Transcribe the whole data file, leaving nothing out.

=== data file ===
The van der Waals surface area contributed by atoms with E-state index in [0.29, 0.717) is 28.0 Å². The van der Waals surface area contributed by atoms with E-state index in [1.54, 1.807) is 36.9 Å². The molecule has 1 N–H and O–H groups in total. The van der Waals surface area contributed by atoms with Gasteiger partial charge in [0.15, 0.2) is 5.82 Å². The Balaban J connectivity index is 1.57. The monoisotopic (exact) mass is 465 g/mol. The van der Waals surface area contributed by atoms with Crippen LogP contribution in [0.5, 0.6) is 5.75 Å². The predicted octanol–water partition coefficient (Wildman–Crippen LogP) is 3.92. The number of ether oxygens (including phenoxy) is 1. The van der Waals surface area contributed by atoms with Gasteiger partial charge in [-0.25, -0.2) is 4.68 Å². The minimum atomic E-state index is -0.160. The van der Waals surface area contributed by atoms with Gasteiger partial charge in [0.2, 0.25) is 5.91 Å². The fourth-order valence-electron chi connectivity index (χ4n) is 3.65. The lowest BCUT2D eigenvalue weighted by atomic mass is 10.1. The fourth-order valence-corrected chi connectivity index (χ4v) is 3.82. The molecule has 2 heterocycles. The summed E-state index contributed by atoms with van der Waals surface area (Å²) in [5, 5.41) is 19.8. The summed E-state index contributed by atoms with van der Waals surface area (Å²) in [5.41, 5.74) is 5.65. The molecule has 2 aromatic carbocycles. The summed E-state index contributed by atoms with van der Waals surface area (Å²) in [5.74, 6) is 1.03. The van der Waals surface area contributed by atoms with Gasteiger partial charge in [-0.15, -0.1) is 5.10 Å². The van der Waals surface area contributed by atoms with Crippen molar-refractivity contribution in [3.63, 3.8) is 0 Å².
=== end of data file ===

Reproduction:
The van der Waals surface area contributed by atoms with E-state index in [0.29, 0.717) is 28.0 Å². The van der Waals surface area contributed by atoms with E-state index in [1.54, 1.807) is 36.9 Å². The molecule has 1 N–H and O–H groups in total. The van der Waals surface area contributed by atoms with Gasteiger partial charge in [0.15, 0.2) is 5.82 Å². The Balaban J connectivity index is 1.57. The monoisotopic (exact) mass is 465 g/mol. The van der Waals surface area contributed by atoms with Crippen LogP contribution in [0.5, 0.6) is 5.75 Å². The predicted octanol–water partition coefficient (Wildman–Crippen LogP) is 3.92. The number of ether oxygens (including phenoxy) is 1. The van der Waals surface area contributed by atoms with Gasteiger partial charge in [-0.25, -0.2) is 4.68 Å². The minimum atomic E-state index is -0.160. The van der Waals surface area contributed by atoms with Gasteiger partial charge in [0.2, 0.25) is 5.91 Å². The fourth-order valence-electron chi connectivity index (χ4n) is 3.65. The lowest BCUT2D eigenvalue weighted by atomic mass is 10.1. The fourth-order valence-corrected chi connectivity index (χ4v) is 3.82. The molecule has 2 heterocycles. The summed E-state index contributed by atoms with van der Waals surface area (Å²) in [5, 5.41) is 19.8. The summed E-state index contributed by atoms with van der Waals surface area (Å²) in [5.41, 5.74) is 5.65. The molecule has 2 aromatic carbocycles. The summed E-state index contributed by atoms with van der Waals surface area (Å²) in [5.74, 6) is 1.03. The van der Waals surface area contributed by atoms with Gasteiger partial charge in [-0.15, -0.1) is 5.10 Å². The van der Waals surface area contributed by atoms with Crippen molar-refractivity contribution in [3.63, 3.8) is 0 Å².